That is something you undoubtedly want to avoid when it comes to your documentation if you want to provide helpful resources.

Therefore, ensure that you update your documentation to reflect changes in your product. That’s the only way you can consistently provide useful information.

Neglecting to Include a Search Function

We can’t know everyone’s reasons for accessing your documentation, but we’re willing to bet on one thing—the users don’t want to waste time looking for what they came for.

Whatever information the reader needs, they likely need it as soon as possible.

After all, documentation is here to provide information for solving problems, accessing features, and successfully using the product in general, rather than for leisurely reading.

The speed of finding information is especially important for developers.

They have a lot of responsibilities on their plate daily, and foraging through documentation is not the most productive use of their time.

That’s why you should include a search function in your documentation.

It’s an effective way to find anything in the documentation quickly. For example, Netlify positioned a search bar on the top of their documentation page so you can’t miss it.

Source: Netlify

Netlify’s search function is particularly useful because it offers options as you type in the search bar.

For example, as you can see below, if you search for “API endpoint reference”, the search function will provide you with several documents that can be helpful.

Source: Netlify

That way, even if you don’t immediately find the exact document you need, the search function will point you to possible resources, so you don’t have to rummage through categories and subcategories of content.

That latter scenario can happen if you fail to include a search function in your documentation.

For instance, take a look at the Postmark documentation. It’s well-designed, very detailed, and overall, it’s a great information resource.

Source: Postmark

However, if you look at the screenshot above, something is missing from Postmark’s documentation page—a search bar.

That means the reader needs to scroll through the table of contents, find the category they think will contain the information they need, open documents, read them, etc.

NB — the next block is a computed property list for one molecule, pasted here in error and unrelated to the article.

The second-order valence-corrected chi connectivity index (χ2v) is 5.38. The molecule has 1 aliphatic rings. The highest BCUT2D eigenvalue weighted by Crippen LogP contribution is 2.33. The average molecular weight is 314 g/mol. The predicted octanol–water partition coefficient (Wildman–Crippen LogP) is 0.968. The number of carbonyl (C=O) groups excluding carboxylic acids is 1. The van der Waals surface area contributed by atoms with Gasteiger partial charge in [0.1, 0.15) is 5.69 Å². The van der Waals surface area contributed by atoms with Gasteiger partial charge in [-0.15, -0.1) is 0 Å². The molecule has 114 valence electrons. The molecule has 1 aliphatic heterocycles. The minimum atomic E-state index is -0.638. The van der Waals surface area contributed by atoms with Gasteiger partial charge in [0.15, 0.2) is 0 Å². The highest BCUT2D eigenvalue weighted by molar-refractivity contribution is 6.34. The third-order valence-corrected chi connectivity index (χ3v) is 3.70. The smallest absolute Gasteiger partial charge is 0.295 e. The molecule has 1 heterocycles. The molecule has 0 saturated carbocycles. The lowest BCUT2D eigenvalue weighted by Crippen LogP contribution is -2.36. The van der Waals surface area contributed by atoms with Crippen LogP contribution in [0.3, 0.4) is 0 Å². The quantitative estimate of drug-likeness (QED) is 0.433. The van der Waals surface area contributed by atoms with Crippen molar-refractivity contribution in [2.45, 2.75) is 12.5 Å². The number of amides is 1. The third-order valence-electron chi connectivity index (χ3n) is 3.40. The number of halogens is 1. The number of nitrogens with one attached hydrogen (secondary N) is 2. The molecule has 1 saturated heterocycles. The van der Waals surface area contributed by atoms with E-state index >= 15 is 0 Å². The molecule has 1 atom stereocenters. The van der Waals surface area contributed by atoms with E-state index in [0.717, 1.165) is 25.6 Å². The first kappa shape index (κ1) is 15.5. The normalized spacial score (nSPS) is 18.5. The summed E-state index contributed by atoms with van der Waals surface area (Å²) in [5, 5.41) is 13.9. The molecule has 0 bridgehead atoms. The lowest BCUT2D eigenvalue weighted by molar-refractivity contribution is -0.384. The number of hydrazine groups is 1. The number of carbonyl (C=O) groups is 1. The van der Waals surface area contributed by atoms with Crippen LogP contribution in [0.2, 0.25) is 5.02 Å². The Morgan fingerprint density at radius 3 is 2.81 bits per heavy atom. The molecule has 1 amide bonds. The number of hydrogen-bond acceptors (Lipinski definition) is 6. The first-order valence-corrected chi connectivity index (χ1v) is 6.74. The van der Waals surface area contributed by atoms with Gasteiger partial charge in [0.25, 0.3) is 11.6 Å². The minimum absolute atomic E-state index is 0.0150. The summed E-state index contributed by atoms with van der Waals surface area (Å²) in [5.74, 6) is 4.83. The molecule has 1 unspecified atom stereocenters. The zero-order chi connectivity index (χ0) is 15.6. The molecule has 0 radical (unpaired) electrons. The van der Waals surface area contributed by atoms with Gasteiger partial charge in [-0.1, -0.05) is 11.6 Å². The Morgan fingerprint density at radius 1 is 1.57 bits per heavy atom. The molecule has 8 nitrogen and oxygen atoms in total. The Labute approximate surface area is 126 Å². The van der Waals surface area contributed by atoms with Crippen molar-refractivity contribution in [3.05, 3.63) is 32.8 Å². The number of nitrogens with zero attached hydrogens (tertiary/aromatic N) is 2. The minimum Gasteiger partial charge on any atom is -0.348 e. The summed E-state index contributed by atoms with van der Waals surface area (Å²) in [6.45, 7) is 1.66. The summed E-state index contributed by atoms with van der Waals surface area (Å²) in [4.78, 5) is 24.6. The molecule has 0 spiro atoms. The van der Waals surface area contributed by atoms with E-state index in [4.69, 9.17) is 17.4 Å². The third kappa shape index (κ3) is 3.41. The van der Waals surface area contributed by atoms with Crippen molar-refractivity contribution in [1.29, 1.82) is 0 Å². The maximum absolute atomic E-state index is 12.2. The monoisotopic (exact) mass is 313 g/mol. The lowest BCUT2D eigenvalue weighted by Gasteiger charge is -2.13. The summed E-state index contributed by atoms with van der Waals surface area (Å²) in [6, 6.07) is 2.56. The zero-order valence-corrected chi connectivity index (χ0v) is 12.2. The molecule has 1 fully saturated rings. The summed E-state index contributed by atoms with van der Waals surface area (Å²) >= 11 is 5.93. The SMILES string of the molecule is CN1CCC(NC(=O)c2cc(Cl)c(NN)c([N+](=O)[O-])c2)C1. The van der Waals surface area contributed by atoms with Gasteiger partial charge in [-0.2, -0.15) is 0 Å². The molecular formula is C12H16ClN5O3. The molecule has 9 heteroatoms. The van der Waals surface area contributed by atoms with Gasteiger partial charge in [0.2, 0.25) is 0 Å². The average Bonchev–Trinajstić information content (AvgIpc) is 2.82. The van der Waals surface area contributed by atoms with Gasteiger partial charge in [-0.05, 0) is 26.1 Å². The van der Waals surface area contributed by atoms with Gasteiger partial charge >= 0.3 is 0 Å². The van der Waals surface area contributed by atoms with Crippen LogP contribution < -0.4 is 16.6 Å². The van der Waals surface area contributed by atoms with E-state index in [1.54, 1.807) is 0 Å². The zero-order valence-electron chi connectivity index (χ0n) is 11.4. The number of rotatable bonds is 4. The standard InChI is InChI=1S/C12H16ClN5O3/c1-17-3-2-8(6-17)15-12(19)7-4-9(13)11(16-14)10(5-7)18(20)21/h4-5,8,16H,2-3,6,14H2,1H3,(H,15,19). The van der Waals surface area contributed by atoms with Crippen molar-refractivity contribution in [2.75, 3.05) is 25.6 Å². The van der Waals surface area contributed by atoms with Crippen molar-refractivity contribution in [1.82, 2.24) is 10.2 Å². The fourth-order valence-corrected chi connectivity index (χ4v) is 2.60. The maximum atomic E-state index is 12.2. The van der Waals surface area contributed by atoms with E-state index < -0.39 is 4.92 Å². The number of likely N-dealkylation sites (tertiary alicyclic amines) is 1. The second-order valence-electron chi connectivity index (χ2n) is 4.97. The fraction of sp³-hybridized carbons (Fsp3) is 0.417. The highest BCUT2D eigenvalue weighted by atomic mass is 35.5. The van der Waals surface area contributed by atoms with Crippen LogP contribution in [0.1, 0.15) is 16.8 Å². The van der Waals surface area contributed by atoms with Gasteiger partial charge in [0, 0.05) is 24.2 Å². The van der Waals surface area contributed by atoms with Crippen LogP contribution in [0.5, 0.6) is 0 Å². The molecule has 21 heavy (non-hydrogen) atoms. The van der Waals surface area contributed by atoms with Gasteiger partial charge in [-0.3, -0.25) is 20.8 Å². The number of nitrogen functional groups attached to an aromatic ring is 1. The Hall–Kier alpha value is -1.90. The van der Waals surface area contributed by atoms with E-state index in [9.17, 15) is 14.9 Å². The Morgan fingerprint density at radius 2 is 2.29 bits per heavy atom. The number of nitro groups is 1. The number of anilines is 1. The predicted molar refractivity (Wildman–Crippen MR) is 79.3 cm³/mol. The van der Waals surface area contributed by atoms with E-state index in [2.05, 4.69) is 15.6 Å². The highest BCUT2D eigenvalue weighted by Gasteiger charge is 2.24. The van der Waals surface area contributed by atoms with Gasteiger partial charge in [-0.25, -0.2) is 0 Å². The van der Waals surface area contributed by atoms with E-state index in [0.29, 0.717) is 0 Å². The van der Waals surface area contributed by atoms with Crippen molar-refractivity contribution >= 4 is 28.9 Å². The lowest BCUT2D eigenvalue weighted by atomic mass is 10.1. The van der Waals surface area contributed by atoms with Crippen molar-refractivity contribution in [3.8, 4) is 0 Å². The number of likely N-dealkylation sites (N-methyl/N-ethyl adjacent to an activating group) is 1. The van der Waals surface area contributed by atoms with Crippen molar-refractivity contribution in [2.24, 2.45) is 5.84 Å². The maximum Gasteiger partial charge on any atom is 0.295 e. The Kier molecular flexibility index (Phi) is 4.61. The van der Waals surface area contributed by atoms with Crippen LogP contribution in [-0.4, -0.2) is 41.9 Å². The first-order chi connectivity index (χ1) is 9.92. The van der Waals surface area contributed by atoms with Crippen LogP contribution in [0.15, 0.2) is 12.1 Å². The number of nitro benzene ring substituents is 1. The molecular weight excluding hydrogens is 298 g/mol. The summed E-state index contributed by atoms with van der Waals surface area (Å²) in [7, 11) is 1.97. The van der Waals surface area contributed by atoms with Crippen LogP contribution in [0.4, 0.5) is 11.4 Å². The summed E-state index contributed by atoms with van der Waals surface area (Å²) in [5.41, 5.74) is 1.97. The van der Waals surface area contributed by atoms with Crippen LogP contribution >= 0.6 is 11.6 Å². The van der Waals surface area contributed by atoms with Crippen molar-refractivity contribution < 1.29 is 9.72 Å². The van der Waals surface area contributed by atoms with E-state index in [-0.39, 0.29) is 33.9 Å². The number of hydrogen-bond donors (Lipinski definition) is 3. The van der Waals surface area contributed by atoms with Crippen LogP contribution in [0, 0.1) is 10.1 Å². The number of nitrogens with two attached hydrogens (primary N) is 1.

In short, it’s a process that can take much more time than typing a few words in a search bar, and there’s no reason to subject your readers to it.

Failing to Make Documentation Easy to Find

If your users can’t find your documentation, it’s basically like you’ve never even written it.

That might sound harsh, but it’s true. For the users, there’s no difference between the documentation they haven’t found and the documentation that doesn’t exist.

In either case, they can’t use it, and it isn’t helpful to them.

One mistake you can make regarding the visibility of your documentation is not displaying it on the homepage of your company or your product.

According to data by EveryDeveloper, only around half of the top homepages mention developers or documentation anywhere in the site navigation.

Illustration: Archbee / Data: EveryDeveloper

Hiding your documentation doesn’t benefit anyone—your users can’t find the necessary information resource, and the time and effort you’ve invested in creating great docs don’t result in deserved traffic.

It’s better to follow the example of Snowplow.

On their homepage, they link to the documentation not once, not twice, but three times.

First, you can find the link in the main navigation at the top of the homepage.

Source: Snowplow

Next, you can visit documentation when you encounter a link around the page’s center, where Snowplow explains how their product works.

Source: Snowplow

And finally, there’s a link to the documentation at the bottom of the homepage if you missed it the first two times.

Source: Snowplow

All in all, the team at Snowplow certainly didn’t make the mistake of hiding their documentation.

However, in addition to making it visible on your website, you should also ensure users can find it via search engines.

For example, many people would rather type in “snowplow developer documentation” into Google than go on their homepage. Simply put, it’s faster and easier.

That’s why you should use a documentation platform like Archbee that allows you to control the SEO meta attributes of each document.

Source: Archbee

You can control the URL key, title, description, and preview image.

All those elements can make your documents easier to find by ensuring they rank better in search engine results.

Conclusion

Documentation is a vital aspect of software development that shouldn’t be overlooked or neglected.

By avoiding the documentation mistakes we’ve presented in this article, developers can save themselves, their team members, and other users a lot of time and patience.

Instead, avoiding these mistakes will result in a high-quality, comprehensive, and helpful resource that will help create better software products.